For veteran recording engineer John Kurlander, this week’s celebration of the 50th anniversary of the release of The Beatles “Abbey Road” album — complete with a multi-disc box set — is especially sweet. Kurlander, now 68, was principal second engineer on the album, when he was just 18 years old. But he had his first look at the building the album is named for – then called EMI Studios – years earlier.
“When I was 13, my class and I went to the studios to record some sound effects for a drama recording they were doing,” he recalls. “And I think it could have been ‘Help’ that the Beatles recording at the time. All their equipment was set up in Studio Two, and I thought this is really what I want to do.” After he left school at 16, he applied to work there and was hired just days after an interview.
He started working on Beatles projects early in 1969 at the request of then-chief engineer Geoff Emerick. His first Beatles work was on the single “The Ballad of John and Yoko,” which many people don’t know was sung and performed entirely by John Lennon (guitars, piano) and Paul McCartney (bass, drums). Lennon was in a hurry, and George Harrison and Ringo Starr weren’t in town.
“It was quite unusual,” Kurlander says, “but almost didn’t feel like a Beatles session because it was just the two of them.”
Fans will hear a different version of “Oh Darling” among the outtakes on the new “Abbey Road” set, with a more energetic vocal than the familiar original album version. Kurlander says McCartney, who lived near the studio at the time, came in early on several succeeding days, without a warm-up, to do test vocalizing.
John Kurlander, 1969
“He did that for, like, a whole week, and then he said, ‘Okay, now let’s have a playback and we’ll listen to all of them. He then just picked the one he liked best. I don’t remember too much conversation of why he liked that one better, it was just an interesting idea that he had to experiment the way that the vocal performances were done and chosen.”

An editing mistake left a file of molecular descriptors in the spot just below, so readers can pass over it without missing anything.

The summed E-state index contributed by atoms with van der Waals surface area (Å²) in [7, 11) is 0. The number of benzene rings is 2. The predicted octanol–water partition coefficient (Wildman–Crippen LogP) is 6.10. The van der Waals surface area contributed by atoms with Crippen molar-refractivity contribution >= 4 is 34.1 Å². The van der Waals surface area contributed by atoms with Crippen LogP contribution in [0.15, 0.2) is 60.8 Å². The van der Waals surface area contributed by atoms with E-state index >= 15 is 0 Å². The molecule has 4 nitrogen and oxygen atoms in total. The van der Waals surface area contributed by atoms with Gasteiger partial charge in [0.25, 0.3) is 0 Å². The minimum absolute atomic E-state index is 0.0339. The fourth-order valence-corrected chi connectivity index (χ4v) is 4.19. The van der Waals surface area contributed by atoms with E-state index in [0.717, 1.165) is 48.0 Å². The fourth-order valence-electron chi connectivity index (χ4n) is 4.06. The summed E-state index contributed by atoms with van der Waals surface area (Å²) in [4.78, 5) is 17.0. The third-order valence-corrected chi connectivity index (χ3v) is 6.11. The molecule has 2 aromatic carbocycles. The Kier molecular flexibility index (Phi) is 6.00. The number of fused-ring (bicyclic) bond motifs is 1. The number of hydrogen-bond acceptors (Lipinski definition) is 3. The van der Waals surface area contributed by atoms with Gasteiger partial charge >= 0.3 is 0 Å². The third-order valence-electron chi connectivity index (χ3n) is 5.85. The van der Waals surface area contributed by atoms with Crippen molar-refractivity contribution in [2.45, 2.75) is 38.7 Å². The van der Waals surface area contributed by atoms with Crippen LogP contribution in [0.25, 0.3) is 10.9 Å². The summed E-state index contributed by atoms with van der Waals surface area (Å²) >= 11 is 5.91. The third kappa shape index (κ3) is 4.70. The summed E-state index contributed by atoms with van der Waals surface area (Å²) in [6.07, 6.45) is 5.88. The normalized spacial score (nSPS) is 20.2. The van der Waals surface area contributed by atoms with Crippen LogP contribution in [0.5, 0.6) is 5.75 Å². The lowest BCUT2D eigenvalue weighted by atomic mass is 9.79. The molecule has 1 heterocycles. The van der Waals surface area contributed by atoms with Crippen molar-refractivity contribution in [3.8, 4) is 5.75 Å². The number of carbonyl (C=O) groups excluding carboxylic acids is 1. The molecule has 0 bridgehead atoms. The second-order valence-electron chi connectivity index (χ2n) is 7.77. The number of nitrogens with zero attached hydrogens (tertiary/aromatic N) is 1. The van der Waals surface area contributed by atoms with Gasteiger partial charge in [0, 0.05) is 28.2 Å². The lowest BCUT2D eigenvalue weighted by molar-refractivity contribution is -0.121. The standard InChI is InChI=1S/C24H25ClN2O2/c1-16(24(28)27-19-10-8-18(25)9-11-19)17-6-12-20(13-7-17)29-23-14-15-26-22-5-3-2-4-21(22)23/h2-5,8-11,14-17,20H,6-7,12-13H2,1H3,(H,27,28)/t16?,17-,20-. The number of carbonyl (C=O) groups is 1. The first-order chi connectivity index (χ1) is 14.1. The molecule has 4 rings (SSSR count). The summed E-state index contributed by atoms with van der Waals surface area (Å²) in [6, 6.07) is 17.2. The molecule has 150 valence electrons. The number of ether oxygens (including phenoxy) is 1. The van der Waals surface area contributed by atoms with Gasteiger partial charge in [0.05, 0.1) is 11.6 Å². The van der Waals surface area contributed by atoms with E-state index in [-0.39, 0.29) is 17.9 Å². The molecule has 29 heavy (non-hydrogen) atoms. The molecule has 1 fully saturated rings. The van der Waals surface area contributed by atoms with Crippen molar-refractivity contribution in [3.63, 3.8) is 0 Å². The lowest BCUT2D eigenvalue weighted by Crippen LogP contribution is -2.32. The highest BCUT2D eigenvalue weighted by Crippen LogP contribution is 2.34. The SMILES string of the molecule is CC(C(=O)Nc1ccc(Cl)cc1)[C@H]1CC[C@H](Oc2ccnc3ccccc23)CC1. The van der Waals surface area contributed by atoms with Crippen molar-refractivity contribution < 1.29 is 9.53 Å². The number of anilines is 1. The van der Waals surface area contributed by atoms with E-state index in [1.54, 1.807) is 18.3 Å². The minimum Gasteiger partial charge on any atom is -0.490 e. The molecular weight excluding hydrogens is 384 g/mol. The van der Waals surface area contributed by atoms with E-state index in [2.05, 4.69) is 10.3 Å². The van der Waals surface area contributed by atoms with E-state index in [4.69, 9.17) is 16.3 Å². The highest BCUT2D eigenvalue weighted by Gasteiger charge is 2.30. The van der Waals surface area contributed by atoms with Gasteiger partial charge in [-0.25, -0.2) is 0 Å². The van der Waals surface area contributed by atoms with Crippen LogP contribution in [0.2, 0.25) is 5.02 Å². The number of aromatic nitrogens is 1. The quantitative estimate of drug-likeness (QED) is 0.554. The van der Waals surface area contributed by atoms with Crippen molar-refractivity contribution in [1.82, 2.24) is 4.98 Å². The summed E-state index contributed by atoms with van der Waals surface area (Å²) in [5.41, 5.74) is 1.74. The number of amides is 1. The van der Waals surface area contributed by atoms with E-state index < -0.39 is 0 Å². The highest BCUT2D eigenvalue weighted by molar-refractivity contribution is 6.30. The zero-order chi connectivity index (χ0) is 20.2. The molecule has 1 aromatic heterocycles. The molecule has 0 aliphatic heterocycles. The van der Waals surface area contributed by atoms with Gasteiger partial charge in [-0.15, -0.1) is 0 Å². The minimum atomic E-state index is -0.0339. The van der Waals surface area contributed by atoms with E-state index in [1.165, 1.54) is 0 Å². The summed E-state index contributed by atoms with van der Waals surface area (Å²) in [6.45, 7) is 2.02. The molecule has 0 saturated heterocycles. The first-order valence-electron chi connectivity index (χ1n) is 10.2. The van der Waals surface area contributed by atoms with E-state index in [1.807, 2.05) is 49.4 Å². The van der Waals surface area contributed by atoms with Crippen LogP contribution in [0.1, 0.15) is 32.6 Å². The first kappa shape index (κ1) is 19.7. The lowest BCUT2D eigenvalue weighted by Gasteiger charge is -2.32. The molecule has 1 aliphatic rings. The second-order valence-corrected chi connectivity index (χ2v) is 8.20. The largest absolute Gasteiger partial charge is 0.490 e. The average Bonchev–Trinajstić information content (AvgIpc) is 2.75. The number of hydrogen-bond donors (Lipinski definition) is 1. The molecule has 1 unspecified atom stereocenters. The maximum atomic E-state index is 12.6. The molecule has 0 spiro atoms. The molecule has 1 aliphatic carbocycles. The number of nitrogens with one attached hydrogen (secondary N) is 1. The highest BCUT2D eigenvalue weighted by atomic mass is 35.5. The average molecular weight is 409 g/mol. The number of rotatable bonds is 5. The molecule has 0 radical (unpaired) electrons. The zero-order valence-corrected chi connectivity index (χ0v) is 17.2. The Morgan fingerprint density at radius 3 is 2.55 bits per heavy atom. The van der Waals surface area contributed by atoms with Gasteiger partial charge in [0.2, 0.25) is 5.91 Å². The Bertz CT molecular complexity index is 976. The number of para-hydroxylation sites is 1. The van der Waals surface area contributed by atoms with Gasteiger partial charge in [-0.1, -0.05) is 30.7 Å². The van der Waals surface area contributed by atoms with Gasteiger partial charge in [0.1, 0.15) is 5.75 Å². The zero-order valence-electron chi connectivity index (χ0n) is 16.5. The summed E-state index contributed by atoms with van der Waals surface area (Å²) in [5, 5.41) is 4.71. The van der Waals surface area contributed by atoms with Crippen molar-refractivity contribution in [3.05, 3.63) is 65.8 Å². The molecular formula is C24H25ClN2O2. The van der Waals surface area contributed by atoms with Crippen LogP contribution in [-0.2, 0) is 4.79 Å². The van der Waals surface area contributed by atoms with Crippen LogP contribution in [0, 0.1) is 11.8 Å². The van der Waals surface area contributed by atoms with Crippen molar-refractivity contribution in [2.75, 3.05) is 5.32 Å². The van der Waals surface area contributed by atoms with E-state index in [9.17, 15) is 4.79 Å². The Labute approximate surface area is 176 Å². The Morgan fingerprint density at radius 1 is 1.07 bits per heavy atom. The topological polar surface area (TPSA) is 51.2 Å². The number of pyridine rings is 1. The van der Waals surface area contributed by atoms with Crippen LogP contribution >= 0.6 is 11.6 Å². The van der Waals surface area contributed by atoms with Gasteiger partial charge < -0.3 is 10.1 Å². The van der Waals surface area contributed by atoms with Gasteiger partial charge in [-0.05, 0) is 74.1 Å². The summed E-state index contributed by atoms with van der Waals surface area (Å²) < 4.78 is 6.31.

Other outtakes on the set include the original demo for George Harrison’s “Something,” which was later covered by countless artists, including Frank Sinatra set. “I don’t think that people like Sinatra would have been drawn to it if they’d just heard the demo,” Kurlander says. He credits Harrison’s work in the studio on the song for the acclaim it has just received because of “the way that the production of it pulled it together.”
One “Abbey Road” outtake that is dramatically different from the finished version is “The Long One,” the early incarnation of the Side Two medley. Here, the song “Her Majesty,” which closes the original album, is heard before “Polythene Pam.” After hearing the run through, McCartney said to throw out “Her Majesty,” but fate — and Kurlander — intervened.
”This was the day that I found out that this whole thing was to be a medley,” he recalls. “We joined it all together. It was about two or three o’clock in the morning and after a very long day, we played the whole thing through for the first time. Paul said, ‘Look, I don’t think ‘Her Majesty’ works. So just cut it out,’ and he left and went home.
“So it was my job to tidy up the housekeeping. And there was a piece of tape which was only 20 seconds long lying on the floor. There is an [EMI] rule that says if you remove something from a master tape, it has to go at the end, after a long piece of red leader tape. Everyone else had gone home, so I decided to just tag it on at the end. Then [longtime Beatles assistant] Mal Evans took the tape, and the next morning they had a reference acetate cut from it by Malcolm Davis, Apple’s cutting engineer.”
Davis left “Her Majesty” in, cut the reference of the medley, and brought it in the next day at lunchtime and played it through.
“And then this thing [‘Her Majesty] crashes in, because it still had the crossfade on,” Kurlander says. “Paul was probably the most surprised, because his last word on the subject was ‘Just get rid of it.’”
Kurlander went on to work on several Beatles solo albums and albums by Badfinger, Mary Hopkin, Peter Noone, Fela Kuti, Renaissance and video game soundtracks, and has won numerous awards, including three Grammy Awards for work on “Lord of the Rings” soundtrack albums.
But one very lasting memory he says he took away from the “Abbey Road” sessions wasn’t from behind the control boards.
“It was very late at night,” he recalls. “And Paul came over to me, and he could see that I was kind of exhausted. And he says, ‘So what would you say is your favorite album?’ Maybe he was thinking I’d say ‘Sgt. Pepper’ or possibly ‘Revolver.’”
But 18-year-old Kurlander told him it was the Beach Boys’ 1966 classic, “Pet Sounds.” McCartney, who has said that album inspired “Sgt. Pepper,” approved. But even all these years later, Kurlander still can’t believe his teenage audacity.
He laughs, “How can I have said that?”
John Kurlander, 2019